DiPietro felt 'like someone ripped out my heart' after demotion to minors

Rick DiPietro tells News 12's Kevin Maher exactly how it felt when the Islanders put him on waivers and sent him down to the minor leagues.

Being sent down to the minors had Rick DiPietro feeling "like someone ripped out my heart," the goaltender said Thursday.

DiPietro, in an interview with News 12, opened up about his struggles with injuries and being ridiculed by fans the past few seasons. He said he has thought about driving his car "into a tree, off the Throgs Neck Bridge."

When reached by phone Thursday, DiPietro backtracked on his comments about having suicidal thoughts, saying he was trying to make a joke.

"I've used that exact quote a few times before," DiPietro, 31, told Newsday. "Obviously, [suicide] is not something you should joke about. I wanted to show how important my wife [Cassandra] has been and that I don't know how I would have gotten through these last few years without her."

DiPietro did not back off his comments about his reaction to being told by general manager Garth Snow that he would be placed on waivers and, if not claimed by another team, sent down to Bridgeport.

"It felt like someone ripped out my heart, and stuck a knife in it and then lit it on fire and then flushed it down the toilet," DiPietro told News 12, whose parent company is Cablevision, which also owns Newsday. "It was tough. It wasn't something that I obviously saw coming. It definitely teaches you that professional sports is a business. It's about what you're doing now, your performance. It's about winning. I hadn't done that the last couple starts and this is what happens."

He later told Newsday, "When you get news like that, you take it hard. I said it when I signed the contract: I want to be an Islander for life and help this team get back and win another Stanley Cup. That's all I ever wanted."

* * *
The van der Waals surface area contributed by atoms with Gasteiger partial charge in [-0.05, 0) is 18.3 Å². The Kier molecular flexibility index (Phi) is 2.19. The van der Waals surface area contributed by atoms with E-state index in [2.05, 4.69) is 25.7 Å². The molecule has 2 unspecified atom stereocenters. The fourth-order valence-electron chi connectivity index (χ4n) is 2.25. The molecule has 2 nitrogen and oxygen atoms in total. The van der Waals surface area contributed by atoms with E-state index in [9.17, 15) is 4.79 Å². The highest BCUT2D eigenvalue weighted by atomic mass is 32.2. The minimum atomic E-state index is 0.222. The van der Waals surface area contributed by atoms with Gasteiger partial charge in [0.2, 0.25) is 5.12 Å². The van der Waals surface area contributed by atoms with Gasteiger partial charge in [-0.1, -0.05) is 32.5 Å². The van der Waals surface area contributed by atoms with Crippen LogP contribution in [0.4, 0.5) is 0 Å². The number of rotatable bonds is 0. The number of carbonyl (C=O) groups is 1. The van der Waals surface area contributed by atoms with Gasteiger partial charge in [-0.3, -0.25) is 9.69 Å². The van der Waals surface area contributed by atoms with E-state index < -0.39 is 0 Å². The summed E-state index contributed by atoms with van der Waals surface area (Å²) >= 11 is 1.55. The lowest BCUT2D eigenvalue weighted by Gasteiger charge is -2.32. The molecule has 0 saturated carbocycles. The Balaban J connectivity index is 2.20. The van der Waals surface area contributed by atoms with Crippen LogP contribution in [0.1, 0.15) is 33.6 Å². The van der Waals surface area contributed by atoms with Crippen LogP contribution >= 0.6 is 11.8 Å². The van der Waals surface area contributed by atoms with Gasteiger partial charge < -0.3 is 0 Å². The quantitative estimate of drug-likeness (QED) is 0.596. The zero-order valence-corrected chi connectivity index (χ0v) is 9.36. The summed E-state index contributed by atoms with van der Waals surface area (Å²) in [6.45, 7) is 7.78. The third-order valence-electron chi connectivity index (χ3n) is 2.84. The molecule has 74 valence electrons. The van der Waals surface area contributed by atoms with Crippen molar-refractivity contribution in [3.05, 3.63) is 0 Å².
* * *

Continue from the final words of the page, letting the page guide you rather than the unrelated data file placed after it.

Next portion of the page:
The 15-year, $67.5-million contract he signed in 2006 is what has defined DiPietro, who at the time was an All-Star goaltender. Since then, there have been a half-dozen surgeries, only 50 appearances in five seasons and now his first non-conditioning assignment to the minors in a decade.

"We are aware of Rick's comments today and the severity of them," Snow said in a statement. "We will handle them internally as we do with all player matters. This is an opportunity for Rick to play lots of games."

DiPietro will start for Bridgeport Friday night in Hartford against the Rangers' farm team. He played three games with the Islanders this season as the backup to Evgeni Nabokov, and the Isles lost all three.

After DiPietro gets some games in with the Sound Tigers, Snow and owner Charles Wang must decide whether to buy out the remaining eight years of his contract, thus owing him $1.5 million a year through 2028-29, according to the language of the collective-bargaining agreement, or give him another chance to be a contributor next season.

Thursday's mini-drama only adds to the strange atmosphere that has surrounded DiPietro the last few seasons.

"I'm just going to go work, focus on playing hockey and stopping pucks," he said. "Win some games. I haven't won games in a little while here. It's something I want to get back to doing."

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